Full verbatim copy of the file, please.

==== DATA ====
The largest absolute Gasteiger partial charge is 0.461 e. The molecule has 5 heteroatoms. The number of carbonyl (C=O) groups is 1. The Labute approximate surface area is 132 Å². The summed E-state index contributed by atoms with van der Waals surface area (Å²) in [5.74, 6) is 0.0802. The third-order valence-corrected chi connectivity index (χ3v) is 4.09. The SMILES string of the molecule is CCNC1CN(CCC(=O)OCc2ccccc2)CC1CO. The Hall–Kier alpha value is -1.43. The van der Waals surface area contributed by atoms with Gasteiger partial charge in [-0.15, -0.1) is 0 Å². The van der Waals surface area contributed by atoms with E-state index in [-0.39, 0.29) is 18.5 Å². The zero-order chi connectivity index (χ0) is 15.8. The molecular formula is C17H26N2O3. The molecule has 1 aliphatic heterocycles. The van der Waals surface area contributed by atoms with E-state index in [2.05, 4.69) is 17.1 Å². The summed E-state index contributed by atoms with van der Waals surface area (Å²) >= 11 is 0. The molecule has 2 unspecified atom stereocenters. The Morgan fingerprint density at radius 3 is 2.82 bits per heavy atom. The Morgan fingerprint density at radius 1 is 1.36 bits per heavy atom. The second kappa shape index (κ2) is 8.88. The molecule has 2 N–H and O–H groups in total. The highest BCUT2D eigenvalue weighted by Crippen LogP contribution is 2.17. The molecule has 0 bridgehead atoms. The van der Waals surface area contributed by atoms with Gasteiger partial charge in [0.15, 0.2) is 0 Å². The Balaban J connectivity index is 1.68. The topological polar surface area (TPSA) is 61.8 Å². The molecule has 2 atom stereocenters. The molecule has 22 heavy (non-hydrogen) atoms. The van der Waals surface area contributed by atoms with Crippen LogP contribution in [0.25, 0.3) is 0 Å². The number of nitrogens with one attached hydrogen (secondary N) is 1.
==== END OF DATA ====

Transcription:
The largest absolute Gasteiger partial charge is 0.461 e. The molecule has 5 heteroatoms. The number of carbonyl (C=O) groups is 1. The Labute approximate surface area is 132 Å². The summed E-state index contributed by atoms with van der Waals surface area (Å²) in [5.74, 6) is 0.0802. The third-order valence-corrected chi connectivity index (χ3v) is 4.09. The SMILES string of the molecule is CCNC1CN(CCC(=O)OCc2ccccc2)CC1CO. The Hall–Kier alpha value is -1.43. The van der Waals surface area contributed by atoms with Gasteiger partial charge in [-0.15, -0.1) is 0 Å². The van der Waals surface area contributed by atoms with E-state index in [-0.39, 0.29) is 18.5 Å². The zero-order chi connectivity index (χ0) is 15.8. The molecular formula is C17H26N2O3. The molecule has 1 aliphatic heterocycles. The van der Waals surface area contributed by atoms with E-state index in [2.05, 4.69) is 17.1 Å². The summed E-state index contributed by atoms with van der Waals surface area (Å²) >= 11 is 0. The molecule has 2 unspecified atom stereocenters. The Morgan fingerprint density at radius 3 is 2.82 bits per heavy atom. The Morgan fingerprint density at radius 1 is 1.36 bits per heavy atom. The second kappa shape index (κ2) is 8.88. The molecule has 2 N–H and O–H groups in total. The highest BCUT2D eigenvalue weighted by Crippen LogP contribution is 2.17. The molecule has 0 bridgehead atoms. The van der Waals surface area contributed by atoms with Gasteiger partial charge in [0.15, 0.2) is 0 Å². The Balaban J connectivity index is 1.68. The topological polar surface area (TPSA) is 61.8 Å². The molecule has 2 atom stereocenters. The molecule has 22 heavy (non-hydrogen) atoms. The van der Waals surface area contributed by atoms with Crippen LogP contribution in [0.25, 0.3) is 0 Å². The number of nitrogens with one attached hydrogen (secondary N) is 1.